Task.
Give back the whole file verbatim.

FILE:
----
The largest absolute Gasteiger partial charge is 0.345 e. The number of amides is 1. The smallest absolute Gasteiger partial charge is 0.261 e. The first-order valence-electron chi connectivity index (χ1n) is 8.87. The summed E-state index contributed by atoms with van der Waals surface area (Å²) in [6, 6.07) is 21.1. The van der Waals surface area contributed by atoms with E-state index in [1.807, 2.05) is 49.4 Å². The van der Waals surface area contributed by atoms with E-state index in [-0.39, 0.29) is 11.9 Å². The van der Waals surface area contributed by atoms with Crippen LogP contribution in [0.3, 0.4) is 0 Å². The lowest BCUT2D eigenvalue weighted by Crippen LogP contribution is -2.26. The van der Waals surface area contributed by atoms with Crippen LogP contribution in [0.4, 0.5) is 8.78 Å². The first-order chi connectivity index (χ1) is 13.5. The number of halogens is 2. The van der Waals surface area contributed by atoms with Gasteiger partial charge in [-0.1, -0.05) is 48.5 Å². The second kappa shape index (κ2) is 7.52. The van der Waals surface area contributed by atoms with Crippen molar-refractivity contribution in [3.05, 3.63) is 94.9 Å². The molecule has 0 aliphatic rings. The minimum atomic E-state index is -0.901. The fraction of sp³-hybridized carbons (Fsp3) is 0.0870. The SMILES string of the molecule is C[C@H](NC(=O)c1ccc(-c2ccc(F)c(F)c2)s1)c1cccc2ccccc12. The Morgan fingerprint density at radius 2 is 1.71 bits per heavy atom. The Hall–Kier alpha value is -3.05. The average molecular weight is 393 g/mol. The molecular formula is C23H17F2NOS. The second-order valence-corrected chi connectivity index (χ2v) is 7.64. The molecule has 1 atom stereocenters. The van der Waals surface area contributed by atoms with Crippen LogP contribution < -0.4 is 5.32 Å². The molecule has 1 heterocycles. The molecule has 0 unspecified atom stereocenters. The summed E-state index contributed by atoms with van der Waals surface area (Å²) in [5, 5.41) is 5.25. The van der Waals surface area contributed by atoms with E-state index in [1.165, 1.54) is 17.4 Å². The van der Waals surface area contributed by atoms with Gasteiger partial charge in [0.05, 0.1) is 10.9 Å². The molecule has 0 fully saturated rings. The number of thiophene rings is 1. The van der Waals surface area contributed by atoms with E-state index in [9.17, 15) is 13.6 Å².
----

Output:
The largest absolute Gasteiger partial charge is 0.345 e. The number of amides is 1. The smallest absolute Gasteiger partial charge is 0.261 e. The first-order valence-electron chi connectivity index (χ1n) is 8.87. The summed E-state index contributed by atoms with van der Waals surface area (Å²) in [6, 6.07) is 21.1. The van der Waals surface area contributed by atoms with E-state index in [1.807, 2.05) is 49.4 Å². The van der Waals surface area contributed by atoms with E-state index in [-0.39, 0.29) is 11.9 Å². The van der Waals surface area contributed by atoms with Crippen LogP contribution in [0.3, 0.4) is 0 Å². The lowest BCUT2D eigenvalue weighted by Crippen LogP contribution is -2.26. The van der Waals surface area contributed by atoms with Crippen LogP contribution in [0.4, 0.5) is 8.78 Å². The first-order chi connectivity index (χ1) is 13.5. The number of halogens is 2. The van der Waals surface area contributed by atoms with Gasteiger partial charge in [-0.1, -0.05) is 48.5 Å². The second kappa shape index (κ2) is 7.52. The van der Waals surface area contributed by atoms with Crippen molar-refractivity contribution in [3.05, 3.63) is 94.9 Å². The molecule has 0 aliphatic rings. The minimum atomic E-state index is -0.901. The fraction of sp³-hybridized carbons (Fsp3) is 0.0870. The SMILES string of the molecule is C[C@H](NC(=O)c1ccc(-c2ccc(F)c(F)c2)s1)c1cccc2ccccc12. The Morgan fingerprint density at radius 2 is 1.71 bits per heavy atom. The Hall–Kier alpha value is -3.05. The average molecular weight is 393 g/mol. The molecular formula is C23H17F2NOS. The second-order valence-corrected chi connectivity index (χ2v) is 7.64. The molecule has 1 atom stereocenters. The van der Waals surface area contributed by atoms with Crippen LogP contribution < -0.4 is 5.32 Å². The molecule has 1 heterocycles. The molecule has 0 unspecified atom stereocenters. The summed E-state index contributed by atoms with van der Waals surface area (Å²) in [5, 5.41) is 5.25. The van der Waals surface area contributed by atoms with E-state index in [1.165, 1.54) is 17.4 Å². The van der Waals surface area contributed by atoms with Gasteiger partial charge in [0.05, 0.1) is 10.9 Å². The molecule has 0 fully saturated rings. The number of thiophene rings is 1. The van der Waals surface area contributed by atoms with E-state index in [9.17, 15) is 13.6 Å².